After Dawson and Albany, new Georgia cities Sylvester, Tifton, Adel, Hahira, Valdosta in Georgia (right past Lowndes High School), and Jennings, Lake City, Alachua, Gainesville, Ocala, Wildwood, and Ferndale in Florida. If you thought this pipeline wouldn’t affect you, think again. Or some later pipeline if we let this one through. See also Alternative 2 (watch out, Albany!), Alternative 3 Camilla, Thomasville, Monticello, Capps and a row of north Florida counties), and Alternative 4 (Richland, Preston, Americus, Cordele, Ashburn and yet again down I-75 as in Alternative 1).

Update 2014-09-15: Added first paragraph and fixed typos.

FERC’s recent instructions direct Sabal Trail to “include analyses” of

Alternative 1 Alternative 1 extending from near MP 0 to MP 460.6 (the proposed endpoint) following the Sabal Trail Transmission, LLC (Sabal Trail) proposed Sabal Trail Project (Project) route until reaching Highway 82 near Dawson, Georgia; then following Highway 82 to Interstate 75 (I-75); then following I-75 to Highway 91 near The Villages, Florida; then following Highway 91 to Highway 27 near Ferndale, Florida; and then following a Florida Gas Transmission (FGT) pipeline to the proposed endpoint.

Here’s a very rough map of that route, and then let’s name some cities and towns thus targetted by the yard-wide fracked methane pipeline: Continue reading

Nova Scotia banned fracking; will southeast U.S. ban fracked methane pipelines?

Yesterday Nova Scotia announced a ban on fracking. Will local or state governments in the southeast, now threatened by the Sabal Trail fracked methane pipeline, ban such pipelines? Especially since FERC has now directed Sabal Trail to examine routes through Americus, Cordele, Ashburn, Tifton, Adel, Valdosta, and even Thomasville, in addition to the ones it already proposed through Dougherty, Colquitt, Brooks, and Lowndes Counties?

Sierra Club Canada wrote about public meetings in its Media Release of 28 August 2014, Government of Nova Scotia Needs to Ban Fracking,

“Public meetings held by the panel were attended by an overwhelming majority of well-informed citizens who had deep concerns about fracking,” according to [Gretchen] Fitzgerald, “Those concerns should be met with the type of leadership they deserve: an immediate, legally binding ban.”

And the Nova Scotia government listened. Bruce Erskine wrote for The Herald Business 3 September 2014, Nova Scotia to ban fracking, posting a video in which you can hear Energy Minister Andrew Younger say: Continue reading

Valdosta and Army Corps of Engineers in Flood Risk Management Study

First public update since May: Valdosta has had several recent meetings with other governmental groups and has agreed to co-fund a flooding study by the U.S. Army Corps of Engineers.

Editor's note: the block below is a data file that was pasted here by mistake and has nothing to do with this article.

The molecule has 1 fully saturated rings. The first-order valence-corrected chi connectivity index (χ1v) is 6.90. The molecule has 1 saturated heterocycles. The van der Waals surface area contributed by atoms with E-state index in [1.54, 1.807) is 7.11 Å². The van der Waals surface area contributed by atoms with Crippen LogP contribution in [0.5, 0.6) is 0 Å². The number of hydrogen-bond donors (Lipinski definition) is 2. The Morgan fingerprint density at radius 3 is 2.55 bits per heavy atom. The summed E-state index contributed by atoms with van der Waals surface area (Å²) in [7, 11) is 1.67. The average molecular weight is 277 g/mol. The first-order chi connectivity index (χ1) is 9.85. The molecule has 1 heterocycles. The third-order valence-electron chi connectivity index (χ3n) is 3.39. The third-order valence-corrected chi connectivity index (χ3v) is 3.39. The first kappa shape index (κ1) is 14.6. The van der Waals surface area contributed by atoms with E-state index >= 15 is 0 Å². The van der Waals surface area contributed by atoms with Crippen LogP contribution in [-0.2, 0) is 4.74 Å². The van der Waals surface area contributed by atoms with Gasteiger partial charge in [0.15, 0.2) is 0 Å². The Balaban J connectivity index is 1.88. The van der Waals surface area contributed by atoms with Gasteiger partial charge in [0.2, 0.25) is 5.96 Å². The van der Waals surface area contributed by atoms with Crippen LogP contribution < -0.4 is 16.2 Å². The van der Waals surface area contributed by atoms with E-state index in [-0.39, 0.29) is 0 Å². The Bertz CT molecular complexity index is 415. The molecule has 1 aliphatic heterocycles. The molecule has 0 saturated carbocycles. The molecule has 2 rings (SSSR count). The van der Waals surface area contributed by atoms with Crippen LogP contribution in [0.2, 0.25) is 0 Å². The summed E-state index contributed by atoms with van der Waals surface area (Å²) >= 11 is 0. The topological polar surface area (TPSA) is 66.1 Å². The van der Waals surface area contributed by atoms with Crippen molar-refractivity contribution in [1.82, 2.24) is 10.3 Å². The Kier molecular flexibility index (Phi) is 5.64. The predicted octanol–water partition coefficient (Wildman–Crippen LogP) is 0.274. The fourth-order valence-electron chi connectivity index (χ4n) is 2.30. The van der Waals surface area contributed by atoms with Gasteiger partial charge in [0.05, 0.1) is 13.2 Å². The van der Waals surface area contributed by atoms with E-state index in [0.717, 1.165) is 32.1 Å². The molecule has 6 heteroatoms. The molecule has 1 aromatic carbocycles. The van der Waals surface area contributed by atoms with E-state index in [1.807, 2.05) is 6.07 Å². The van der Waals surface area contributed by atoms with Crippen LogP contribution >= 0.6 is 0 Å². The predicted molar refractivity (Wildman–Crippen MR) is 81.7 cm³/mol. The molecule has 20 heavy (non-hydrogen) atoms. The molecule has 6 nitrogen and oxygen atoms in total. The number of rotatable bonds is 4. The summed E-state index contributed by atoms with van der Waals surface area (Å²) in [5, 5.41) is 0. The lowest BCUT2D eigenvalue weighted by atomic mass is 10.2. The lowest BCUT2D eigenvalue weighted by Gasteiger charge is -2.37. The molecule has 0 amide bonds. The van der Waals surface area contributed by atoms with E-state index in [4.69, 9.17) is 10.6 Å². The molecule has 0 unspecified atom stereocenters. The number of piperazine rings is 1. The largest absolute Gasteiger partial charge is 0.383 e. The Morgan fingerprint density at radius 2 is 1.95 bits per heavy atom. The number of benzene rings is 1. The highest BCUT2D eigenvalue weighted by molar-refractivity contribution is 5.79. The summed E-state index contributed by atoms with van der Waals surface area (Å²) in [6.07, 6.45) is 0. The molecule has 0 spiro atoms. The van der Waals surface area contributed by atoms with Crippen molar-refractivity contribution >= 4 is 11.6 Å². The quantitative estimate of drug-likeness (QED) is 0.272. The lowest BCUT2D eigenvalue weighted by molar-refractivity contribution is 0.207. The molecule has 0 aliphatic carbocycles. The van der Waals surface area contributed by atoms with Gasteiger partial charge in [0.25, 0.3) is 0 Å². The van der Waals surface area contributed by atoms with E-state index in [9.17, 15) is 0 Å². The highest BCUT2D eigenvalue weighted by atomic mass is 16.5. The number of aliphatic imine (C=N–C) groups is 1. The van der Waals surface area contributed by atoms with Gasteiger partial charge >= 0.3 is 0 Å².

WCTV has also picked up Valdosta PR 23 July 2013, City Enters Agreement with USACE for Flood Risk Management Study,

The City of Valdosta hosted a Regional Flood Preparedness meeting with the Georgia Silver Jackets on June 25—a continuation of discussions that began earlier in the year focused on regional interests and on maximizing area resources.

Representatives from the cities of Moultrie, Sylvester, Tifton and Valdosta and from the counties of Lowndes and Turner attended the meeting to discuss current and future flood monitoring and forecasting issues throughout the Little River and Withlacoochee River watersheds. These two watersheds are part of the overall Suwannee Basin that is approximately 10,000 square miles in Georgia and Florida.

Among other information shared, Continue reading

What causes sinkholes?

Fake and real sinkholes form in the same porous limestone underground here in the Floridan Aquifer, and we get an explanation of that from another limestone area in western New York.

Nalina Shapiro wrote for WIVB.com yesterday, What’s behind sinkholes in WNY?

So what causes these sinkholes to form?

University at Buffalo Geology Professor Dr. Marcus Bursik says there are two types of sinkholes. One type is caused by aging infrastructure, like old pipes that burst underground and eventually cause a collapse on the surface. This is more common and is sometimes called a “fake sinkhole.”

Like the Sinkhole on US 82 near Tifton August 2012, caused by a broken water main, and since filled in. The other type is much more common: Continue reading

Valdosta Plans Flooding Discussions

Valdosta is finally announcing the 11 April 2013 watershed-wide flooding meeting organized by the Army Corps of Engineers.

WCTV yesterday carried a press release from the City of Valdosta; PR which, oddly, does not appear to be on the city’s website. I have added a few links. Prominently missing from the PR is any mention of water quality, the Floridan Aquifer, or sinkholes. -jsq

The City of Valdosta initiated planning discussions recently that brought together representatives from key local, state and federal agencies to seek solutions to a regional flood issue.

The 50-year flood event that occurred in late February, early March 2013 was a vivid reminder of the 2009 flood event that significantly impacted south Georgia. Since 2009, the city has worked to help identify potential causes and the scope and area of the regional flooding that occurred. This information has been shared with various state and federal officials and agencies in the hopes of gaining their interest and support to work together to address the regional flooding. Since Valdosta is located